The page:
There are two ways to really warm your soil: the first is adding compost or manure which both breaks up heavy soils, giving them less water trapping, and tends to change the albedo (surface colour to us simple folk) making it darker and therefore more inclined to take in, rather than reflect back, the sun’s rays.
The second thing, of course, is to cover the soil with glass, plastic or cloches. Clear plastic is reckoned to be the best option, and this kind of cloche can be lifted easily to hoe out the weed seedlings, which will germinate very fast, and that’s always great news because once those seeds have germinated and you’ve chopped the seedlings in two, they can’t come back to strangle your plant seeds when you do put them in the ground. So quite obviously, the ideal situation is to put down your cloches a couple of weeks before you plan to sow seed, and get ruthless with the weedlings when they appear.
So why, I wonder, don’t we have any cloches … possibly because we are ill-organised and spend too much time chatting. Oh dear, oh dear, I can see allotment-holder-failure on the horizon!
Allotment Crops in Season: Kale
This is a wonderful plant, it’s as tough as old boots when growing, and as tender as spinach when harvested! It can withstand the kind of temperatures we’ve got right now, ie freezing and then some, and it doesn’t have the pest problems that other brassicas do.
Sow kale seed in April to June in modules. Once the seedlings are established (say six to eight weeks, it’s a long process) you can move them to their final position, spacing them in rows about 45cm apart. The good news is that kale is much more forgiving than other brassicas and puts up with almost any soil that has reasonable drainage although it does best in a relatively sunny spot – this means you can stick it in where peas, early potatoes or other early summer crops have finished their work. Just remove any weeds and rake a small amount of fertiliser over the top. Not digging allows the roots to get nice and firm, which is what all brassicas like. Water during dry patches and keep weeded. It’s a good idea to walk heavily around the base of the stem every week to firm it, which stops larger varieties swaying and breaking their tiny roots. Most kale won’t need staking.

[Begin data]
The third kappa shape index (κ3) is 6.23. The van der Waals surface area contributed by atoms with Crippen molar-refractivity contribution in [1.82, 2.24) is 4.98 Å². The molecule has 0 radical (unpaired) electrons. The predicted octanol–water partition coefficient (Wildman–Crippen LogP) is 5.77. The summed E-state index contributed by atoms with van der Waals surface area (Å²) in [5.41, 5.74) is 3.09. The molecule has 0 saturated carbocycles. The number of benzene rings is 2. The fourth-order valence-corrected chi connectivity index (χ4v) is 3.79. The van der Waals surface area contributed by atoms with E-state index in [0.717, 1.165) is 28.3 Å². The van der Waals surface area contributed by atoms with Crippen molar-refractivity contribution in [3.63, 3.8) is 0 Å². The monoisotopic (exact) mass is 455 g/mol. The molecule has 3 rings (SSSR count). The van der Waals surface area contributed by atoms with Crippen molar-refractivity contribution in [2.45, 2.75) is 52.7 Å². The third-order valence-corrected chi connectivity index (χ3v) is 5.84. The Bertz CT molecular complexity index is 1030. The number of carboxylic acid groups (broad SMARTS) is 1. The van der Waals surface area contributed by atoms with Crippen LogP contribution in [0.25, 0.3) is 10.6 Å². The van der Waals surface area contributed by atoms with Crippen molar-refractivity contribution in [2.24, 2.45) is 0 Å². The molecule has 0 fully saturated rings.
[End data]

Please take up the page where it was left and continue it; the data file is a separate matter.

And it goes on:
You can harvest from September for early varieties to May for late ones. The trick is, with curly kale, to start at the crown, cutting a few young leaves each time with sharp knife or a sharp downwards tug. This encourages the production of side shoots which can be harvested between February and May when they are 10 to 12cm long.
Allotment Bird Scarers
Not the best photograph in the world, but you can see the problem. At this time of year, when food is scarce, the disgruntled allotment-holder finds him or herself fighting with birds.
Now the crow, bless him, is really not the problem. He turns up from time to time and will hop down ponderously to snaffle a bit of bacon sandwich, but really he’s not that interested in pecking our broad beans, that’s the pigeons.
And this is the scaraweb!
I ‘scored’ this off freecycle at the end of last year, and while it looks like a crash-landing by Santa, it does seem to be working – also, it’s biodegradable.
The problem with any bird scarer is that birds soon get used to it. You can try:
• Toy snakes (should be more than two feet long)
• Toy cats
• CDs on strings
• Bottles on canes
• Plastic shopping bags tied to string
But any and all of these only work because the birds are surprised and uncertain. As soon as they get used to the whatever-it-is then they’ll be back, pecking the tops out of beans and peas and taking the sprouts off Brussels. So what you have to do, apparently, is change your bird scarer system every couple of days so that there’s a constant novelty to the process. I assume this means that by the end of the week your resident birds will have forgotten what they saw on your plot at the beginning of the week, so they have a longer memory than goldfish, but not by much. Our fellow allotment-holders have a plethora of devices, so I’m going to photograph them and share them with you over the weeks ahead …